Date of Award

5-1-2011

Degree Name

Doctor of Philosophy

Department

Rehabilitation

First Advisor

Rehfeldt, Ruth

Abstract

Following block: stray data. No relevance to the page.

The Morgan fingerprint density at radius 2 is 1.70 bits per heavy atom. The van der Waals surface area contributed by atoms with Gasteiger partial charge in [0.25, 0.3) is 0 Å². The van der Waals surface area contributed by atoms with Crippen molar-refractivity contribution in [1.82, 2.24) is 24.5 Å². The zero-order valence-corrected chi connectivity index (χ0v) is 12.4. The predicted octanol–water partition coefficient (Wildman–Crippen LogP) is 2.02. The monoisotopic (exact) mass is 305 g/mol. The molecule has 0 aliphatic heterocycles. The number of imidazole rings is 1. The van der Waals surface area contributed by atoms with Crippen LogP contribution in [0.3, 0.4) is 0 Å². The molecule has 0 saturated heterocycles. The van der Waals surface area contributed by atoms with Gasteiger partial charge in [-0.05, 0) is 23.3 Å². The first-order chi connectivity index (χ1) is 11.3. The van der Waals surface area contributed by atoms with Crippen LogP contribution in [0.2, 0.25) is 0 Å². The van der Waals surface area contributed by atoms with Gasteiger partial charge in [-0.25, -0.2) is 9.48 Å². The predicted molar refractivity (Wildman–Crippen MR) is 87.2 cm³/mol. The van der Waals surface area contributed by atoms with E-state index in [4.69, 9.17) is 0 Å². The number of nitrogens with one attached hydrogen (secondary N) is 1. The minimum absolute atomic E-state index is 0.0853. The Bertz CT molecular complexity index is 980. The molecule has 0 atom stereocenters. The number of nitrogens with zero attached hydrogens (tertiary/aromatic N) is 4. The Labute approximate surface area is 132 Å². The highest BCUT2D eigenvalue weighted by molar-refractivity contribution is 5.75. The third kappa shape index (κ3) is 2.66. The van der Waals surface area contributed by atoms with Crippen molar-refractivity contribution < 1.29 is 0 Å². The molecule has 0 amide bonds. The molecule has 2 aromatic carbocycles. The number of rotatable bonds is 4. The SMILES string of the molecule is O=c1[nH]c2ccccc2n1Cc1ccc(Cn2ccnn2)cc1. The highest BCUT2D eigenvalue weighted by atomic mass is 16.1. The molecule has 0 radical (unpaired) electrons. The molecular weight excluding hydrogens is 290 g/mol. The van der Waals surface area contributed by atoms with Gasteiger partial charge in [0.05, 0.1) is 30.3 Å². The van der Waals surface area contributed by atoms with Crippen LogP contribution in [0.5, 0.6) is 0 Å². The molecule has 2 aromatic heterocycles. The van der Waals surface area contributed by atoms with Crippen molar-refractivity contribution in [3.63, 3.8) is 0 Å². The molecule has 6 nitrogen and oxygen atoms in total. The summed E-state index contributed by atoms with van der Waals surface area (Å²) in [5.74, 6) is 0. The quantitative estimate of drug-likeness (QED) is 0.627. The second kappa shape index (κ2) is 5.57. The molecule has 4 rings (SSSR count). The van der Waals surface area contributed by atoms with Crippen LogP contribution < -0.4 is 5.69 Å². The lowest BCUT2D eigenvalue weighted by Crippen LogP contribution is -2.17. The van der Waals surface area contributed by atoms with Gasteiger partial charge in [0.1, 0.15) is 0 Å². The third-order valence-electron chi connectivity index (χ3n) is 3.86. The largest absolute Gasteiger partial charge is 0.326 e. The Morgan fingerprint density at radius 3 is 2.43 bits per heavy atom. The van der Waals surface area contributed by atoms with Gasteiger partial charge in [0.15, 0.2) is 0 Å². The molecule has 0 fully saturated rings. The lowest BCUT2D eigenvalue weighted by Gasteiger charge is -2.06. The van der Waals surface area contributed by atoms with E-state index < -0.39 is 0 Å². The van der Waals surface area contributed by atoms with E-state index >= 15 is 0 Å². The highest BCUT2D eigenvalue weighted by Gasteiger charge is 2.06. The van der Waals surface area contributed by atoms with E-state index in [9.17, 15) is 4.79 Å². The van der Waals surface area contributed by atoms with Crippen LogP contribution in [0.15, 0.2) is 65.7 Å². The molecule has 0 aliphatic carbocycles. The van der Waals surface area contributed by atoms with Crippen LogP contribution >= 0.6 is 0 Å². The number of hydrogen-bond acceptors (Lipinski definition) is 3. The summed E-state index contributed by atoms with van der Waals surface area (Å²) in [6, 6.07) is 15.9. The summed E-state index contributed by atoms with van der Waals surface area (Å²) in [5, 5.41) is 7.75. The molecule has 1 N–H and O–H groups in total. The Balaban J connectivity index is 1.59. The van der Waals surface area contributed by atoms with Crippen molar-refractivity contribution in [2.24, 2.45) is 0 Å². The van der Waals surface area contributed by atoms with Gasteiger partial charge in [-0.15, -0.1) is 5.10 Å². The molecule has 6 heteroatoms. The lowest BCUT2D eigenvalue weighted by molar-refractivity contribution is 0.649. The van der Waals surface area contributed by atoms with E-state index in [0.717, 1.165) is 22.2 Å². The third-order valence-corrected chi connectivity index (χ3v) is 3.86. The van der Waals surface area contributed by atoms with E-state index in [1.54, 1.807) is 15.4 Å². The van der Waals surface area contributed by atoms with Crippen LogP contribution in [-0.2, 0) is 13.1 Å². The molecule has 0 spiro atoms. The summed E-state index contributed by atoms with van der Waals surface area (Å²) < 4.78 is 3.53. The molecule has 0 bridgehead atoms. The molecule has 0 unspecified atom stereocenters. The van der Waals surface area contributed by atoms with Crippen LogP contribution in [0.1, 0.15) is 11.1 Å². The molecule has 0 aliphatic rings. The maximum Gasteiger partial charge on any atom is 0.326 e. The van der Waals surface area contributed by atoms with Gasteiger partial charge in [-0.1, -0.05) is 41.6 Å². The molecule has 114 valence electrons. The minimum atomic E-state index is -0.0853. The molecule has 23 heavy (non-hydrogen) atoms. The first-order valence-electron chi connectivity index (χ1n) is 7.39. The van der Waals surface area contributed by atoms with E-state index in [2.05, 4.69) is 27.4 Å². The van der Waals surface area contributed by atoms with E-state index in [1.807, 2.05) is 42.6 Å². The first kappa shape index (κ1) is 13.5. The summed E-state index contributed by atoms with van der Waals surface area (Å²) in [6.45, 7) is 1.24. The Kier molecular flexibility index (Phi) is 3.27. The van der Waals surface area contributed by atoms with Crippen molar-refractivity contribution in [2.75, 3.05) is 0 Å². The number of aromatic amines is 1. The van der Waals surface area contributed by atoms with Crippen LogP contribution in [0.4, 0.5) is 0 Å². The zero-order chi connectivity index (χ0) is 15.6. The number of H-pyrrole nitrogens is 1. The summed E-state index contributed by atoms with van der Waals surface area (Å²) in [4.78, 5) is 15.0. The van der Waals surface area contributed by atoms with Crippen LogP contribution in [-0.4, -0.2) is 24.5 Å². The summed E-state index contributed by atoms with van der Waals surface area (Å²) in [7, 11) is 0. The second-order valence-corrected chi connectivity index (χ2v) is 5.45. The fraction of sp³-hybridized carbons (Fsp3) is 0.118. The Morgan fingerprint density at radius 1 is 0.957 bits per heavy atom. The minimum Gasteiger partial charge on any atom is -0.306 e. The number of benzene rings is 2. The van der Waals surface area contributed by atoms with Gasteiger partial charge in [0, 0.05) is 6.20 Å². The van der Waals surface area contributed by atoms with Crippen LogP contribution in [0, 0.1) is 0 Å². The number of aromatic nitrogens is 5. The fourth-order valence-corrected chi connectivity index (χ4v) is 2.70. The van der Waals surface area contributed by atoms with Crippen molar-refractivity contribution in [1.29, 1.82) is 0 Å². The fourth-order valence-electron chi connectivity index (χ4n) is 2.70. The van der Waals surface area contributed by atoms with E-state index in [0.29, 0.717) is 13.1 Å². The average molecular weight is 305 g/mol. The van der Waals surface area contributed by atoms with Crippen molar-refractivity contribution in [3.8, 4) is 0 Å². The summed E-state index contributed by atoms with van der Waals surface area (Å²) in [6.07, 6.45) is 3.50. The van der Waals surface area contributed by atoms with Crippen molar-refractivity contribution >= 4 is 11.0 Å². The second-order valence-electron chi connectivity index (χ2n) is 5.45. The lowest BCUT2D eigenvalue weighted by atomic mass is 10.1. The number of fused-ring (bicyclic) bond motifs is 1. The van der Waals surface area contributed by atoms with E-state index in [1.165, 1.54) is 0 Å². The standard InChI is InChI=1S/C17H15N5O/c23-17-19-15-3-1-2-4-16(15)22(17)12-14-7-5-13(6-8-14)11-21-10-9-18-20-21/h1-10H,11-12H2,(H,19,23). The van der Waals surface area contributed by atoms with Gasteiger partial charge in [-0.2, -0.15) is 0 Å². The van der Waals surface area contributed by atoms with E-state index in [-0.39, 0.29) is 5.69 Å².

The present studies evaluated the effect of training structures on the development of equivalence classes in college students and individuals with intellectual disabilities. Experiment 1 evaluated the effects of two types of training structures, One-To-Many (OTM) (AB, AC, AD), and Many-To-One (MTO) (BA, CA, DA), on the establishment of equivalence classes in college students. A between group comparison was used in Experiment 1. Forty-two participants were randomly assigned to two different groups. Twenty-one were assigned to the OTM group and twenty-one to the MTO group. Participants in both groups were taught 3 four-member stimulus classes. Participants in both groups were exposed to conditional discrimination training, mixed training, symmetry and equivalence test. Response accuracy and response latency were measured in both groups. The results showed that the MTO training structure was slightly more effective in establishing equivalence classes in college students. In the Experiment 2, six young adults with intellectual disabilities were taught mathematical relations using the MTO training structure which was the most effective training structure in Experiment 1. All participants were taught three 3-member stimulus equivalence classes using the MTO training structure. The experimental sequence consisted of a generalization probe and pretest followed by conditional discrimination training, symmetry test, equivalence test, and posttest. Upon the completion of the training and testing phases a generalization probe was evaluated. Five participants demonstrated equivalence relations. The results show that the MTO training was superior to the OTM in the Experiment 1. Response latencies were faster in the MTO group during the training phases and slower in the testing conditions. Experiment 2 showed that only five participants demonstrated equivalence relations and transferred untaught relations to new setting. Results and implications are discussed in light of the research on equivalence and training structures in both adults and individual with intellectual disabilities.

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